Deputy Prime Minister Dominic Raab has unveiled the greenest and most innovative jail in the country.
The new prison at Glen Parva, Leicestershire, will play a crucial role in cutting crime by training up to 500 prisoners at a time in the skills of the future such as coding, recycling and waste management to help them find a job on release in new and emerging technologies and dramatically reduce their chances of reoffending.
All prisoners will also have access to in-cell technology to work towards a range of qualifications, such as maths, English, IT and engineering.
The major infrastructure project acts as a blueprint for the government’s ambitious prison-build programme, which will create 20,000 modern, rehabilitative places by the mid-2020s. The programme is backed by unprecedented funding of £3.8 billion confirmed in last week’s Spending Review.
Deputy Prime Minister, Lord Chancellor and Justice Secretary Dominic Raab said:
In all, the new prison will be 35 per cent greener than HMP Berwyn in North Wales which was opened just 4 years ago.
The new prison, opening in 2023, has been largely built off-site using cutting edge technology – speeding up construction and minimising waste. Rubble from the old, demolished prison on this site has been reused and will use green energy including more than 960 solar panels and infrastructure for electric vehicle charging points.
The construction project has also piloted the use of power generators which have been converted from diesel use to be fuelled by specially treated vegetable oil – cutting CO2 by 90 per cent through this fossil-free technology.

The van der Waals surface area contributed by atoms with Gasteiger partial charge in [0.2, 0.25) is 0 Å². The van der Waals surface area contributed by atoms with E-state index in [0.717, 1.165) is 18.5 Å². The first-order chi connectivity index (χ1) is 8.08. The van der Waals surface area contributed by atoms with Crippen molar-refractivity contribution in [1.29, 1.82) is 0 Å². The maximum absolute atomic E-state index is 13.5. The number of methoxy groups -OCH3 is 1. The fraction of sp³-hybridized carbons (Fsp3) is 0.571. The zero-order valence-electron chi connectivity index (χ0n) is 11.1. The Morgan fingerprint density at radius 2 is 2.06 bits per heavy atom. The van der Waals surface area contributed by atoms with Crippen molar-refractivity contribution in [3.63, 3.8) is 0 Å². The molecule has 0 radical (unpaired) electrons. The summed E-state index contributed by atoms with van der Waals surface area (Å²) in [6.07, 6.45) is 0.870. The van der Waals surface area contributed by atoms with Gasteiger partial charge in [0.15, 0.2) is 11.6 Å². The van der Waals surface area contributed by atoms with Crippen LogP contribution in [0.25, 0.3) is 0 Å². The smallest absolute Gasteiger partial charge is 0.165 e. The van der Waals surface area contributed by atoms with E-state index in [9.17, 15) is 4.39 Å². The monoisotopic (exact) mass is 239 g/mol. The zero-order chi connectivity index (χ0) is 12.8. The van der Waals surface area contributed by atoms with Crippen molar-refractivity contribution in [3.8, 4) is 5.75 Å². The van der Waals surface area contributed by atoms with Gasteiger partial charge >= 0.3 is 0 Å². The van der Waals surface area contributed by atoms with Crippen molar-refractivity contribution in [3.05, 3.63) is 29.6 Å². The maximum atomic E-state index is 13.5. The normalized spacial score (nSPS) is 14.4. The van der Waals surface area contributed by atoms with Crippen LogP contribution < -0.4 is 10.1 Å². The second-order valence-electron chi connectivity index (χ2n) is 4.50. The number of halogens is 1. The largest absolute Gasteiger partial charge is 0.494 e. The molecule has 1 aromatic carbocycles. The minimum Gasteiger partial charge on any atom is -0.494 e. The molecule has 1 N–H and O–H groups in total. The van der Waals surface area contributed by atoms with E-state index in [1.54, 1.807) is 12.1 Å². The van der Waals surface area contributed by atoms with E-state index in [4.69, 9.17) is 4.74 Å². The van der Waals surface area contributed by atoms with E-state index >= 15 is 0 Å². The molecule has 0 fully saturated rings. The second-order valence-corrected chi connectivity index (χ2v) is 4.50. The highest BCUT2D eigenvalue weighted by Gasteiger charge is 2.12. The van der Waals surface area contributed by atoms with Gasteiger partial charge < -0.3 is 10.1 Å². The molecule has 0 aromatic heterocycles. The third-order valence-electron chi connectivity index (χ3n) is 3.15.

Following on from Glen Parva, the next four new prisons have been specially designed to further cut carbon emissions by at least 85 per cent – ultimately saving 280,000 tonnes of carbon and slashing energy bills by £100 million.
As part of the government’s plans to build back greener and reach net zero by 2050, prisoners will also help to plant over 3,500 trees this winter, which will prevent 875 tonnes of carbon emissions during their lifetime. Tree nurseries will be established at a further seven prisons which will eventually grow 100,000 trees from seed every year and provide offenders with the opportunity to gain horticultural skills and qualifications – bolstering their chances of employment on release.
Offenders at HMP Garth are being trained up in the production of LED lights, which use 62 per cent less electricity and are expected to save the Prison Service around £2.5 million in energy costs a year once installed across the estate.
And an additional £12 million investment is funding the installation of solar panels at a further 19 prisons in England and Wales, bringing the total number of panels across the estate to over 20,000. More than 200 electric vehicle charging points are also being installed for staff across 40 jails.